It’s Earth Day and Easter Monday, April 22. How can we get the message across that our Mother Earth (we don’t use that expression much anymore) is in deep trouble, and that we humans must bear some responsibility? Here are my thoughts, links to click on, and resources.
There is Music: Jamaica’s Voices for Climate Change – singers, deejays, poets – have been working on some powerful lyrics this year, workshopping and going on field trips. They are taking them on the road for live concerts, Read Across Jamaica sessions and tree planting activities at schools and in communities. The next school concert and tree planting event is scheduled for Exchange All Age School, St. Ann on May 10. Voices for Climate Change is a project of Panos Caribbean, supported by the Planning Institute of Jamaica, Climate Change Division and the Pilot Programme for Climate Resilience (PPCR). Videos and more photos coming soon! As singer/mentor Aaron Silk says, “Entertainers are now educators, too.”
There is Art: I would like to see more Jamaican artists focused on nature and climate change. There are many artists who do lovely landscape paintings – green hills and rivers – and photographers who take gorgeous pictures of our flora and fauna – but I would like to see some with a message. Perhaps I am missing them! Meanwhile, others (see the Earth Day art page for many more great examples) – like Ben Von Wong, are creating massive installations out of discarded plastic trash, for example.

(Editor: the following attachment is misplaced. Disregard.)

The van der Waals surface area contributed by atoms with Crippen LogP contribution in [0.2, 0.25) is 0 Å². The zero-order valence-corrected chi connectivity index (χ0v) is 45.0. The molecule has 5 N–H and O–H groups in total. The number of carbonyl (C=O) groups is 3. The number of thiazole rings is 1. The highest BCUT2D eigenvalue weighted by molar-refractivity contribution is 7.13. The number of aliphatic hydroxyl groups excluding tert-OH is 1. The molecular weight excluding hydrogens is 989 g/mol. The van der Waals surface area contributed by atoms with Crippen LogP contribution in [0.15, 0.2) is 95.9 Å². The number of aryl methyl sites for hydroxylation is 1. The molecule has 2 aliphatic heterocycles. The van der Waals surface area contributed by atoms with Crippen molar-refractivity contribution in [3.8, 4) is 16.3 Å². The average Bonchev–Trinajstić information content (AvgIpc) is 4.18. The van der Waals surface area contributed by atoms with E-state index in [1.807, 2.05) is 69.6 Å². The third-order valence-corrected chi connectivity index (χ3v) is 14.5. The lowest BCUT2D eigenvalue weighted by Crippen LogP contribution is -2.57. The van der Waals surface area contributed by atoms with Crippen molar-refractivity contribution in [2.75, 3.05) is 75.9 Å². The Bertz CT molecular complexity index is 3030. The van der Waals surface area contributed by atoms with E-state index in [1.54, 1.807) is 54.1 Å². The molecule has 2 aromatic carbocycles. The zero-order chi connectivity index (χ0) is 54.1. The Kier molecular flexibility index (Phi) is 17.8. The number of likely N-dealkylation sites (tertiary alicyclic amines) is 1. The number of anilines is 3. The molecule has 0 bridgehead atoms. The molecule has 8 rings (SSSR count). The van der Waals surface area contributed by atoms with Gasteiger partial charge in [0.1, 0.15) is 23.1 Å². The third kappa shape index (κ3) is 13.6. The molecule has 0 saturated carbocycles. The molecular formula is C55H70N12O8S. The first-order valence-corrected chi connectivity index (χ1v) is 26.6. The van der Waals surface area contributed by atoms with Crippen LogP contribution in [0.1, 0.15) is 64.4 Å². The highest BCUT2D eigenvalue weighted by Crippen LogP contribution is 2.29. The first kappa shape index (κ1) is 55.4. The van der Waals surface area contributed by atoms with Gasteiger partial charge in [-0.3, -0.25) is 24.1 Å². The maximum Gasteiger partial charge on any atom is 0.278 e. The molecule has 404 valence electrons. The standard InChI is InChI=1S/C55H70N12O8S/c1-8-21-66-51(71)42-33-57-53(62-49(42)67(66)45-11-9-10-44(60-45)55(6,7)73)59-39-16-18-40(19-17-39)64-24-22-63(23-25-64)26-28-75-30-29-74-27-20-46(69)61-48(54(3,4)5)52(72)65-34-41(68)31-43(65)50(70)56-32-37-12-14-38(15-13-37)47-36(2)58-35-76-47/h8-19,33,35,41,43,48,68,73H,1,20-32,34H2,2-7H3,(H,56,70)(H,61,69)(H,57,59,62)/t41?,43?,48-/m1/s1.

There is Writing: Here’s a wonderful list of many of the best books on the environment and climate change – including classics like Rachel Carson’s “Silent Spring” and Al Gore’s An Inconvenient Truth. There’s also David Suzuki, Jeffrey Sachs and more.